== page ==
A multi-national trio of joyous noisemaking intents, the oddly named My Cruel Goro bring loud guitars and a boundless energy that’s potentially appealing to those who found themselves glued to the pages of Britain’s NME music rag back in the mid 90s. Perhaps not the guys who fervently followed the Blur vs Oasis spats, or those who patiently awaited news of the next Echobelly tour or were just casually looking to see if editorial policy meant that Morrissey was out of favour that week; more those readers and listeners who looked forward to new releases from Superchunk and were keenly following the progress of Ash’s recording career. Indeed, for those who still get a kick out of Ash’s noisier material – ‘Darkside Lightside’ etc – the three songs which make up this release should bring both a nostalgic charm and a sense of relief that a musical influence that’s some twenty years gone at the time of this release could still sound so vibrant.
‘Clash’ wastes no time in aiming for the head via a distorted guitar riff, its overdriven and fuzzed up sound totally begging for the volume knob to be cranked. Below the layers of heavy rhythm guitar, there are other important elements adding to the noise – a new-wavish keyboard noise and plenty of fuzz bass – but generally speaking, it’s all about that guitar, with MCG very much favouring the thrashing indie punk sounds as preached by Ash, the all too overlooked These Animal Men and S*M*A*S*H. The vocals, by contrast, are surprisingly melodic – at least at the points where they’re at least audible – yet still sympathetic to the overall sound. The whole musical picture is sharp; when the voice isn’t steering the riff, the band thrills with a distorted bass solo and in approximately two and a half minutes, really shows their mettle in as lean a fashion as possible. Beyond the distortion, there’s no padding here, the effect much like hearing an early Supergrass single played back through broken speakers. Allowing more space within the arrangement, ‘Crapford’ is even better, first showing Andrea Marcellini (bass) and Tomasso Adanti to be a strong rhythm section, before striking the perfect balance between energetic thrashing and user-friendly alt-rock sounds. Listeners should (again) hear unavoidable influence from the early Ash recordings, but also a little of the more lo-fi elements from the Ben Deily led Lemonheads of the late eighties. Factor in a shrill guitar – on course for a careening solo – and it ticks all the right boxes for fans of the style. Even if the lyrics don’t make an overall impression, the tune of the chorus may just hit the spot.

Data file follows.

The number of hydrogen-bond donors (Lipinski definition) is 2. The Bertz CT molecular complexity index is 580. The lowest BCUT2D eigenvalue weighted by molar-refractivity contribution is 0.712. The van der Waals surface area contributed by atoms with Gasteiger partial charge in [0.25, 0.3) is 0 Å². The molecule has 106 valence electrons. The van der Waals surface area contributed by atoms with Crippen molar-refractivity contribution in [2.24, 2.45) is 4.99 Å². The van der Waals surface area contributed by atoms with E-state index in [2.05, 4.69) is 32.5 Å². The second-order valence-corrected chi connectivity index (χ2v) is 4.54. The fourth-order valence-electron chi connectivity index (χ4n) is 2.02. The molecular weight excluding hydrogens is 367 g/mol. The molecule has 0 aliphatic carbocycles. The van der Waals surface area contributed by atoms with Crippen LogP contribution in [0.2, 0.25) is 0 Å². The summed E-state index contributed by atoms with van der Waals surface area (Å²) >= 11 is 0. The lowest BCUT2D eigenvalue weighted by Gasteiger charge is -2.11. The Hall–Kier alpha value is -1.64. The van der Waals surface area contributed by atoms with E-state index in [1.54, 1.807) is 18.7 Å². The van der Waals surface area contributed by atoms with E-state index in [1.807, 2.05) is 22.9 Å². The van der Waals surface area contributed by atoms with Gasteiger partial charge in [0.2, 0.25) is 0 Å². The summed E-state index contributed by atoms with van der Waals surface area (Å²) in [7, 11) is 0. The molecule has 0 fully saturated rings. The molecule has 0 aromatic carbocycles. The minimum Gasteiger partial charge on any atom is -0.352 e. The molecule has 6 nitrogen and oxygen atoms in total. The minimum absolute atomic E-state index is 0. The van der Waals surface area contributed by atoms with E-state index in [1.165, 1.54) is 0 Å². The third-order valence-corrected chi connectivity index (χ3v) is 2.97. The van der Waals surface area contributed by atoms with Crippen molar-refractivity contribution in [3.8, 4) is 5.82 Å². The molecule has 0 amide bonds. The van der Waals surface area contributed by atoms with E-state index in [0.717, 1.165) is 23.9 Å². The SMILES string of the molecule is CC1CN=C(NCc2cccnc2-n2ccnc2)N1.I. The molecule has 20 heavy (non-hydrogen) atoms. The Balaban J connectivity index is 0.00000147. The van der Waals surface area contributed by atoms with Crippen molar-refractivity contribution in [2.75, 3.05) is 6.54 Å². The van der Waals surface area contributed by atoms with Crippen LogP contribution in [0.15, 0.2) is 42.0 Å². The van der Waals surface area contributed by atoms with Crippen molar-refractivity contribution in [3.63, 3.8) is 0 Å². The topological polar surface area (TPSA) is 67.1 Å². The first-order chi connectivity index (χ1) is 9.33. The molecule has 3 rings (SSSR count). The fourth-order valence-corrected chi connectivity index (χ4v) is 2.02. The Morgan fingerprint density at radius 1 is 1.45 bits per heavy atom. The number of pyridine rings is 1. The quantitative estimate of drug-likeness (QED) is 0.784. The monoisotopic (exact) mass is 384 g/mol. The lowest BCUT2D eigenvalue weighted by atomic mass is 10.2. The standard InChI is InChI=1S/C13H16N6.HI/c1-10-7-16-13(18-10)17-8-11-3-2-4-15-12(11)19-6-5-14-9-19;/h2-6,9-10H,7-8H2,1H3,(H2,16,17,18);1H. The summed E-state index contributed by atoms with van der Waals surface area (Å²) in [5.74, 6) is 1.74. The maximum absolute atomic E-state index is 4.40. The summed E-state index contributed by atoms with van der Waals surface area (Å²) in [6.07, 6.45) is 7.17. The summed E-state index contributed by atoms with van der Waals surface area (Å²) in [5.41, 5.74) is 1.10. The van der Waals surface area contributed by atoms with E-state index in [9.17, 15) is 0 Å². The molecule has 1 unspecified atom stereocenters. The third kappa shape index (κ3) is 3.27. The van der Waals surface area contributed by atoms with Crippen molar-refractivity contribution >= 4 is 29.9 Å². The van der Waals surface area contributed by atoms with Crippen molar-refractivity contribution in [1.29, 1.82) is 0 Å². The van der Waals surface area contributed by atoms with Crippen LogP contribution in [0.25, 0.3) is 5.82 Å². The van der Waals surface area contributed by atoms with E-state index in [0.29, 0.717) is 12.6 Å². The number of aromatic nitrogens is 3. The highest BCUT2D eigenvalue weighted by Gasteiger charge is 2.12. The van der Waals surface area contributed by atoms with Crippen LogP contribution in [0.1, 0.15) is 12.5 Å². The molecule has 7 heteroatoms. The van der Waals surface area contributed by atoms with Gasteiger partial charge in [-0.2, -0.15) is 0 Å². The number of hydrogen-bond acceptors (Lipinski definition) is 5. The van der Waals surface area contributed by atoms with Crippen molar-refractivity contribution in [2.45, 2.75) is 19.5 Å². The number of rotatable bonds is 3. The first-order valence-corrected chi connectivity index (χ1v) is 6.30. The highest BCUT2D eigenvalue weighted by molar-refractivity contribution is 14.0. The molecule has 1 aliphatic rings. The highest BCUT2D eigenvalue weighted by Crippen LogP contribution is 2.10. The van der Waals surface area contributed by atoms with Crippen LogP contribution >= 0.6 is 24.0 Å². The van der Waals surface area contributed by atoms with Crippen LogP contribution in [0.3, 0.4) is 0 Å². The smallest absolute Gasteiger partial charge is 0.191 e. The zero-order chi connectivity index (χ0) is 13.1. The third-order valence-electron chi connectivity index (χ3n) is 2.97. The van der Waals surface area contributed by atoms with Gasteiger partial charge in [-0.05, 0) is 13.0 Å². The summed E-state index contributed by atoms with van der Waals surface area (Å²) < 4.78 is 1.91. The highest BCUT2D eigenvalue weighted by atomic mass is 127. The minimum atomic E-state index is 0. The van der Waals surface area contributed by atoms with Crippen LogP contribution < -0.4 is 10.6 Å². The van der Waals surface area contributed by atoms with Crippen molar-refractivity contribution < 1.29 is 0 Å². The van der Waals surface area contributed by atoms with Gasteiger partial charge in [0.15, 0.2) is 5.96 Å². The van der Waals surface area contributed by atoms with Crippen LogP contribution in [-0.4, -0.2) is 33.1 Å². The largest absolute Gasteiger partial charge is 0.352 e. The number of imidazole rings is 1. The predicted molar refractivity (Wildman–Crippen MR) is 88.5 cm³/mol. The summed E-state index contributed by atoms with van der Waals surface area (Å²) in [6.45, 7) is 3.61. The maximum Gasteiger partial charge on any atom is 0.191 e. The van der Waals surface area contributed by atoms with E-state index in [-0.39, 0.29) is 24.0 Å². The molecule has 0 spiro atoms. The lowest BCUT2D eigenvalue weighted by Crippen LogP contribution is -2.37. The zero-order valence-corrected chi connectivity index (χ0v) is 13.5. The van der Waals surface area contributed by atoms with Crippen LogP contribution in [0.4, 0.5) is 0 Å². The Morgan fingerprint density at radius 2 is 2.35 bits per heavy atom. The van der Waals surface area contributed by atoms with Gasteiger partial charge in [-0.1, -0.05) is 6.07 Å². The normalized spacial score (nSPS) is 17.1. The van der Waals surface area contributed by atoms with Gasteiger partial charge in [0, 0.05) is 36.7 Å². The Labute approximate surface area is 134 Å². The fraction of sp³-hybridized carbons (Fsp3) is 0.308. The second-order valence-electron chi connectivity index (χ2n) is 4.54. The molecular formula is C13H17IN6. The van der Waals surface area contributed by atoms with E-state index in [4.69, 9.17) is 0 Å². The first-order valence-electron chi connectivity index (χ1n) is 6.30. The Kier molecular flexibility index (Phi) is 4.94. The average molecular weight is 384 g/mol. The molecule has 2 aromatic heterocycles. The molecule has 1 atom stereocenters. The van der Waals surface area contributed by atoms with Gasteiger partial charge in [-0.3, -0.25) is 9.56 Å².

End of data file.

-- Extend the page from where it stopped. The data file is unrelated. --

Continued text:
The most adventurous of the EPs songs ‘Glue Buzz’ marks a slight change in style. Punctuating the by now familiar fuzz guitars with a sharper riff, this allows the bass drum to cut through, while stops between the verses add a very welcome sense of the quirky. The verses are bouncy and infectious, loaded with the kind of attitude that conjures up images of pogoing in a small sweaty club; then just as MCG have you reeled in, they decide to embark on a four minute journey into a mid paced wall of sound that nods to early Lush and Sonic Youth. Keeping a keen ear to things occurring below the more confrontational parts, the sound of a tight unit can still be heard. The drums drop in some great, busy flourishes and the interplay with a grumbling bass and Andrea Maraschi’s shredding guitar makes it a fairly intense experience all round.
These three tracks mightn’t always score top marks for either originality or variety, but for retro spirit and sheer energy, My Cruel Goro come up fighting. Much like Leeds based Pavement wannabes Take Turns, US slackers HeyRocco (regurgitating bits of Nirvana, Smashing Pumpkins and Dinosaur Jr. with a shameless glee) and (best of all) Jennie Vee‘s full on love letter to Lush, this EP represents some of the more enduring and authentic homages to the world of 90s alt-rock. A fun listen, indeed.